Beyond The Pill: An Overview of Drug Delivery Devices Through the Decades
Drug delivery devices have seen unparalleled advancement and innovation through the decades, shaping the way we administer medications and enhancing patient outcomes. In this article, we’ll be taking a look at a few prominent drug delivery devices and technological advancements through the decades.
Modern drug delivery devices began their surge in 1952 with the introduction of the first pressurized metered dose inhaler (pMDI), the first device to ever successfully deliver medicine to the lungs. The pMDI set the stage for inhaler technology to come, such as the 1970s invention of the breath-actuated MDI, which allows patients to activate the inhaler through their breath alone.
Shortly after the introduction of the inhaler came the concept of implantable drug delivery devices, marking a significant leap forward in modern medicine. These devices offer a solution for patients requiring long-term treatments or precise control over their medication dosage. In 1968, the ALZET® osmotic pump was first developed. This small, implantable device uses osmotic pressure to deliver a continuous and controlled flow of medication. Implantable drug delivery systems progressed further with the development of polymeric drug delivery in the 1980s. This implantable allows for localized drug delivery using a lower drug concentration, resulting in reduced side effects.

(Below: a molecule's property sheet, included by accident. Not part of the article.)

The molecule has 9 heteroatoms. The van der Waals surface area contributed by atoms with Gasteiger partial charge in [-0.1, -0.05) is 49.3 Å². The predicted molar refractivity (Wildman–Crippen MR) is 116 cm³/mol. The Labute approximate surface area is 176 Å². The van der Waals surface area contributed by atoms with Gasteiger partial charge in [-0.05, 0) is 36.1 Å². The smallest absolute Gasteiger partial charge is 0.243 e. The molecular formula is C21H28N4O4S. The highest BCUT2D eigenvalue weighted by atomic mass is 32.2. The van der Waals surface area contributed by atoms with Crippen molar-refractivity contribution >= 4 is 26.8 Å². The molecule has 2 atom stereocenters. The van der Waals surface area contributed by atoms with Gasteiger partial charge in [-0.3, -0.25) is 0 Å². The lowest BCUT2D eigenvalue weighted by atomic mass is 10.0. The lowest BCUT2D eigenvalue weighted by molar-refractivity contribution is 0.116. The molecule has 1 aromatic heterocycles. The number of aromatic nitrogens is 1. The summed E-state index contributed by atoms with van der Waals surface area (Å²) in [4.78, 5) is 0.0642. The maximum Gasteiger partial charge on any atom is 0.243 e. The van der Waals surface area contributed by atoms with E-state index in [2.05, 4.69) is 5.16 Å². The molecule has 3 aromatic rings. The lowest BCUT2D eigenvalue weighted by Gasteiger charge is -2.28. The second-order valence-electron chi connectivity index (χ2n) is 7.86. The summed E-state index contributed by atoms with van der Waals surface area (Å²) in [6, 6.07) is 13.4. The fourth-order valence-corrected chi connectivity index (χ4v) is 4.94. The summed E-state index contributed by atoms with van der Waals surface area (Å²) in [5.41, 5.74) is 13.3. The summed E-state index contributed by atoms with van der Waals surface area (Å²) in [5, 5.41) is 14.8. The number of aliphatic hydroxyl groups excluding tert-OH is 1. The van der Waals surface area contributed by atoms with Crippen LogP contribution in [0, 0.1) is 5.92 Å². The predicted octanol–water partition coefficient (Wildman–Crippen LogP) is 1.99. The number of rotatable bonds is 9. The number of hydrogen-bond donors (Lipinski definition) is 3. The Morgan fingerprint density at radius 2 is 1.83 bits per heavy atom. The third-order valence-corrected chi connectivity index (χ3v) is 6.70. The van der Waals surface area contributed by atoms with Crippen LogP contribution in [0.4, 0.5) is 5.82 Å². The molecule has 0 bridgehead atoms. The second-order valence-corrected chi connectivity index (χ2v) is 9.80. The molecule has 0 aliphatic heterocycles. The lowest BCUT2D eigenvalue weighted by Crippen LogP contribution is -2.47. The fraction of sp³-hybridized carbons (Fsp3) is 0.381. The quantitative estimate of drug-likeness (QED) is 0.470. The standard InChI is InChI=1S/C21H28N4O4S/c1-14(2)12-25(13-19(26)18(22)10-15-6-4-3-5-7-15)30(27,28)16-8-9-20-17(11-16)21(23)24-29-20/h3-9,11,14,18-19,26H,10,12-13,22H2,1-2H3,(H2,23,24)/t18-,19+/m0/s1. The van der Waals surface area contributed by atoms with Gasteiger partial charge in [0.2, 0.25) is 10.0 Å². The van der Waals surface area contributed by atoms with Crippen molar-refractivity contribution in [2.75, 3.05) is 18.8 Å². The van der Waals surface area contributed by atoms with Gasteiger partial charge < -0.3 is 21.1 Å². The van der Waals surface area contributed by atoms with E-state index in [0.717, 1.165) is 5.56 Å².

The 1970s arrived with the introduction of transdermal patches, a form of wearable drug delivery. With advancements in adhesive technology and pharmaceutical formulations, patches became a popular choice for delivering medications through the skin. Today, patches for nicotine delivery, birth control, and pain relief—to name a few—have become widely available. Transdermal patches have given power to patients, offering a non-invasive and user-friendly alternative to traditional oral medications.
The concept of autoinjectors began to gain traction in the 1980s when there was a recognized need for a device that combines pre-filled syringes with mechanical injectors. The first commercially successful autoinjector, the EpiPen®, emerged in 1987, specifically designed to safely administer epinephrine during severe allergic reactions. This was a major advancement for the medical industry. For the first time, people other than healthcare providers were given the power to administer injection-based medicine.
Jumping into the 21st century, the integration of smart technology transformed drug delivery devices. Smart inhalers and autoinjectors equipped with sensors and Bluetooth connectivity enabled patients and healthcare providers to monitor usage. These devices not only tracked usage patterns but also provided real-time feedback and reminders, allowing patients to manage their conditions more effectively. 3D printing (3DP) technology has also made a splash in the biotech industry, allowing for the personalization of devices. Simple design iterations create the ability to alternate drugs added to the product, making it specific to the individual.
In conclusion, the evolution of drug-delivery devices represents a remarkable journey of innovation and progress. As scientists continue to push the boundaries of possibility, the future holds the promise of more developments, offering better healthcare for all.